The five types of Trump voters who they are and what they believe


Key Findings

  • This analysis finds five unique clusters of Trump voters: American Preservationists (20%), Staunch Conservatives (31%), Anti-Elites (19%), Free Marketeers (25%), and the Disengaged (5%)
  • There is no such thing as “one kind of Trump voter” who voted for him for one single reason. Many voted with enthusiasm for Trump while others held their noses and voted against Hillary Clinton.
  • Trump voters hold very different views on a wide variety of issues including immigration, race, American identity, moral traditionalism, trade, and economics.
  • Four issues distinguish Trump voters from non-Trump voters: attitudes toward Hillary Clinton, evaluations of the economy, views about illegal immigration, and views about Muslim immigration.


The surprising rise of Donald Trump in the Republican primaries and his victory in the November 2016 presidential election defied predictions of pundits and pollsters alike. Elections observers have sought a straightforward explanation for Trump’s success, such as Rust-Belt anxieties, the plight of the white working class, racism, nativism, nationalism, authoritarianism, collective narcissism, Americanism, and so forth. Many also acknowledge that a combination of these factors may have been key.

Throughout most of the debate, however, there has been a tendency to think of Trump voters as a homogenous bloc with similar tastes and motivations. Articles with titles such as “There is No Such Thing as a Good Trump Voter” give rise to the impression that most Trump voters are driven by the same motivations and policy priorities.(i) Furthermore, the presumption has been that since Trump has belabored the immigration issue his voters must also share his immigration concerns.

Political science research has tended to use regression analysis to identify which dispositions best predict voting for Trump. These models inherently assume each Trump voter places equal weight on each policy issue measured. For example, if a model finds that immigration anxieties are highly predictive of a Trump vote, many assume this means all Trump voters are equally highly anxious about immigration. It may be, however, that some are concerned about immigration, while others are not. These models cannot distinguish between the two possibilities.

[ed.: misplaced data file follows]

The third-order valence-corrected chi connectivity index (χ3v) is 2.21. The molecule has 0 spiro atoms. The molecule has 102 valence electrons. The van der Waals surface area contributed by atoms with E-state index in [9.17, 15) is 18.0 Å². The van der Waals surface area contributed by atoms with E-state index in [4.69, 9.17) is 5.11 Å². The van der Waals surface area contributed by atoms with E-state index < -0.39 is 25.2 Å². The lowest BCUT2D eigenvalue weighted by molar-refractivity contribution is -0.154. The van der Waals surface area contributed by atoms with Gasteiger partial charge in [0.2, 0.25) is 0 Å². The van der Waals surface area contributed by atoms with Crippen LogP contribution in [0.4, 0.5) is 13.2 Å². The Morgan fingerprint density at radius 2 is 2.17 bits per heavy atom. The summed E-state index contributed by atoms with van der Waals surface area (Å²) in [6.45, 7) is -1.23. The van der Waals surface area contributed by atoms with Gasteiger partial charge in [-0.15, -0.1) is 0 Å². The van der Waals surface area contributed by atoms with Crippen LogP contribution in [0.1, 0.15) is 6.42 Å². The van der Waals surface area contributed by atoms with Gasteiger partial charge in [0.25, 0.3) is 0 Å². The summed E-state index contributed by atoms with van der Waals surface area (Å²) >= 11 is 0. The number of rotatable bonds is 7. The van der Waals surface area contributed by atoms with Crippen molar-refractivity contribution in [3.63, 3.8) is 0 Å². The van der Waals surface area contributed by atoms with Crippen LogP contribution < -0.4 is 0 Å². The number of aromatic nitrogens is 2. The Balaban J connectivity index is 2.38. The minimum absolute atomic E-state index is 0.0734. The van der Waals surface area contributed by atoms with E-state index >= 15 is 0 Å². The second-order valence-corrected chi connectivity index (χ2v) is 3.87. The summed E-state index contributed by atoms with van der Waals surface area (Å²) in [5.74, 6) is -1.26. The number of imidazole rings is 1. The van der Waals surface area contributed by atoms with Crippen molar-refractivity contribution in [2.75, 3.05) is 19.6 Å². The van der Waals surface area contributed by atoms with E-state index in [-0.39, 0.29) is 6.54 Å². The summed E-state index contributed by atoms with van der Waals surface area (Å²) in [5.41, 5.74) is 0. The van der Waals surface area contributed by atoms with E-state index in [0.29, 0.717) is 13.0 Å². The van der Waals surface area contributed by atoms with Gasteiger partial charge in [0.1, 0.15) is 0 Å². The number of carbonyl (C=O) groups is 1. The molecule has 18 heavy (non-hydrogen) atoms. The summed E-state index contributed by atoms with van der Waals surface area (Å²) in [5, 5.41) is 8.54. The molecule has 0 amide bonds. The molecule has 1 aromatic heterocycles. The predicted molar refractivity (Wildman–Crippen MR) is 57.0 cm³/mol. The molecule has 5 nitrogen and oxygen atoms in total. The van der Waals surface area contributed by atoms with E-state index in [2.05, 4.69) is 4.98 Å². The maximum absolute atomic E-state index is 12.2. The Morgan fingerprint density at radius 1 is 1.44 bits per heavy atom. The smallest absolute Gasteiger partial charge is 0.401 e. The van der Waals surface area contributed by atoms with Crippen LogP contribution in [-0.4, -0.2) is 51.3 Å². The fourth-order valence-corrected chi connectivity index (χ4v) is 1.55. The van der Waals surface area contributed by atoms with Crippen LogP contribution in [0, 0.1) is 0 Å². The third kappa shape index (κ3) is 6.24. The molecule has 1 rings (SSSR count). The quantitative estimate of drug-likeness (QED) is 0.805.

There is reason to believe that Trump voters did cast their November ballots for different reasons. The 17 candidates who competed for the Republican primary nomination remind us that when Republican primary voters had other options, many chose someone other than Trump. In the early primaries held during February and March, Trump garnered only about a third (36 percent) while a majority (64 percent) of Republican primary voters cast their ballots for Ted Cruz, Marco Rubio, John Kasich, or one of the other candidates.(1),(ii) If Trump embodied the core values and views of the Republican Party, why didn’t he win a strong majority of their votes in the early primaries?

Trump brought home most of these other Republican voters in November, garnering about 94 percent of the Republican primary voters and 79 percent of all Republicans surveyed.

But it raises questions about the composition of the Trump vote. Should it be viewed as a homogenous bloc, or perhaps more correctly as a coalition? Do Trump voters share the same set of concerns, anxieties, and motivations, or perhaps did these voters pull the lever for Trump for different reasons?

Voter Study Group for more

Comments are closed.